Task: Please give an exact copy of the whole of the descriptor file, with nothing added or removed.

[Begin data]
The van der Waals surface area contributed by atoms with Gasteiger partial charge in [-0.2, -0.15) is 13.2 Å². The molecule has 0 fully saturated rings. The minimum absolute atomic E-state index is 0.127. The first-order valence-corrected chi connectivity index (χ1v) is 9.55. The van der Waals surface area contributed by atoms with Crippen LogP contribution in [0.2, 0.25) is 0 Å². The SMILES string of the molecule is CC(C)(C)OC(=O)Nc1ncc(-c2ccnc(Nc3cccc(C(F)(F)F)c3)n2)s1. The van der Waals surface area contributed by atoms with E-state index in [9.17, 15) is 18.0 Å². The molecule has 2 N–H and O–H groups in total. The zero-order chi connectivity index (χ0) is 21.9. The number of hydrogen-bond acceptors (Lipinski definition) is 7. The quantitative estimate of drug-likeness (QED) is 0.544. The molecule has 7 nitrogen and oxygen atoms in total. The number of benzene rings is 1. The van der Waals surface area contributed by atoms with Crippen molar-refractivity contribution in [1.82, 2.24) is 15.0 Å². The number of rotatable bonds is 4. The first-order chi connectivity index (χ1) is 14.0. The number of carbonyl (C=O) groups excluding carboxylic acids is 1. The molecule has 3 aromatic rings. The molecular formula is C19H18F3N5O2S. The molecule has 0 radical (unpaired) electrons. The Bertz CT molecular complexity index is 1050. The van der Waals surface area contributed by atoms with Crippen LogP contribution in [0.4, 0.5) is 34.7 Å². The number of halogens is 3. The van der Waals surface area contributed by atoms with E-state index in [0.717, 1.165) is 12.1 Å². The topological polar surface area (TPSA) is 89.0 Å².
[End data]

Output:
The van der Waals surface area contributed by atoms with Gasteiger partial charge in [-0.2, -0.15) is 13.2 Å². The molecule has 0 fully saturated rings. The minimum absolute atomic E-state index is 0.127. The first-order valence-corrected chi connectivity index (χ1v) is 9.55. The van der Waals surface area contributed by atoms with Crippen LogP contribution in [0.2, 0.25) is 0 Å². The SMILES string of the molecule is CC(C)(C)OC(=O)Nc1ncc(-c2ccnc(Nc3cccc(C(F)(F)F)c3)n2)s1. The van der Waals surface area contributed by atoms with E-state index in [9.17, 15) is 18.0 Å². The molecule has 2 N–H and O–H groups in total. The zero-order chi connectivity index (χ0) is 21.9. The number of hydrogen-bond acceptors (Lipinski definition) is 7. The quantitative estimate of drug-likeness (QED) is 0.544. The molecule has 7 nitrogen and oxygen atoms in total. The number of benzene rings is 1. The van der Waals surface area contributed by atoms with Crippen molar-refractivity contribution in [1.82, 2.24) is 15.0 Å². The number of rotatable bonds is 4. The first-order chi connectivity index (χ1) is 14.0. The number of carbonyl (C=O) groups excluding carboxylic acids is 1. The molecule has 3 aromatic rings. The molecular formula is C19H18F3N5O2S. The molecule has 0 radical (unpaired) electrons. The Bertz CT molecular complexity index is 1050. The van der Waals surface area contributed by atoms with Crippen LogP contribution in [0.4, 0.5) is 34.7 Å². The number of halogens is 3. The van der Waals surface area contributed by atoms with E-state index in [0.717, 1.165) is 12.1 Å². The topological polar surface area (TPSA) is 89.0 Å².